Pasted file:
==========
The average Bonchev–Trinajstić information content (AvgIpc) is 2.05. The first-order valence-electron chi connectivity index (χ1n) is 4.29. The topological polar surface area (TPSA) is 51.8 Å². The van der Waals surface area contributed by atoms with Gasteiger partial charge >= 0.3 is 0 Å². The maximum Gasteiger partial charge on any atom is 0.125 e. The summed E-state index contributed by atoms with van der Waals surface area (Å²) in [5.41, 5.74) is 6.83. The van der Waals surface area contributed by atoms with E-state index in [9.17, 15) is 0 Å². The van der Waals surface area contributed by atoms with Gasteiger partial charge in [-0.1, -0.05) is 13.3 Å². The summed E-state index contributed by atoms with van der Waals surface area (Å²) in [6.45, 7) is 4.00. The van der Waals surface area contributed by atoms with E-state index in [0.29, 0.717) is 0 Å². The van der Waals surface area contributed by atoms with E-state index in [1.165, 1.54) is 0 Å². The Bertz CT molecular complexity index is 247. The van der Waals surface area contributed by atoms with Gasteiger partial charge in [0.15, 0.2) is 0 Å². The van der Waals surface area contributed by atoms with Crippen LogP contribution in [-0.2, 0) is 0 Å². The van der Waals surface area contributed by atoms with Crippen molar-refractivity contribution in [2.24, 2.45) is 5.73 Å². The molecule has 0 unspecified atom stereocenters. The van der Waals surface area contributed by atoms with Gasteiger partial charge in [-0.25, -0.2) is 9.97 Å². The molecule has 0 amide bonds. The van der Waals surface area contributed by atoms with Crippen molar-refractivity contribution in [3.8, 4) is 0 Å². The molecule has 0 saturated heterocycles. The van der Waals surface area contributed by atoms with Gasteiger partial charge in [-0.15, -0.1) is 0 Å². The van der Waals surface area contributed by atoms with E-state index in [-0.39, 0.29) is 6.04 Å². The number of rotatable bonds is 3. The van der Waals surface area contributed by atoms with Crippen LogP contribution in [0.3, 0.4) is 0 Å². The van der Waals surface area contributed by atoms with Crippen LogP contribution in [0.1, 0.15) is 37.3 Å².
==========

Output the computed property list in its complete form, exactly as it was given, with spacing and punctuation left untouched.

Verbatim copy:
The average Bonchev–Trinajstić information content (AvgIpc) is 2.05. The first-order valence-electron chi connectivity index (χ1n) is 4.29. The topological polar surface area (TPSA) is 51.8 Å². The van der Waals surface area contributed by atoms with Gasteiger partial charge >= 0.3 is 0 Å². The maximum Gasteiger partial charge on any atom is 0.125 e. The summed E-state index contributed by atoms with van der Waals surface area (Å²) in [5.41, 5.74) is 6.83. The van der Waals surface area contributed by atoms with E-state index in [9.17, 15) is 0 Å². The van der Waals surface area contributed by atoms with Gasteiger partial charge in [-0.1, -0.05) is 13.3 Å². The summed E-state index contributed by atoms with van der Waals surface area (Å²) in [6.45, 7) is 4.00. The van der Waals surface area contributed by atoms with E-state index in [0.29, 0.717) is 0 Å². The van der Waals surface area contributed by atoms with E-state index in [1.165, 1.54) is 0 Å². The Bertz CT molecular complexity index is 247. The van der Waals surface area contributed by atoms with Gasteiger partial charge in [0.15, 0.2) is 0 Å². The van der Waals surface area contributed by atoms with Crippen LogP contribution in [-0.2, 0) is 0 Å². The van der Waals surface area contributed by atoms with Crippen molar-refractivity contribution in [2.24, 2.45) is 5.73 Å². The molecule has 0 unspecified atom stereocenters. The van der Waals surface area contributed by atoms with Gasteiger partial charge in [-0.25, -0.2) is 9.97 Å². The molecule has 0 amide bonds. The van der Waals surface area contributed by atoms with Crippen molar-refractivity contribution in [3.8, 4) is 0 Å². The molecule has 0 saturated heterocycles. The van der Waals surface area contributed by atoms with Gasteiger partial charge in [-0.15, -0.1) is 0 Å². The van der Waals surface area contributed by atoms with E-state index in [-0.39, 0.29) is 6.04 Å². The number of rotatable bonds is 3. The van der Waals surface area contributed by atoms with Crippen LogP contribution in [0.3, 0.4) is 0 Å². The van der Waals surface area contributed by atoms with Crippen LogP contribution in [0.1, 0.15) is 37.3 Å².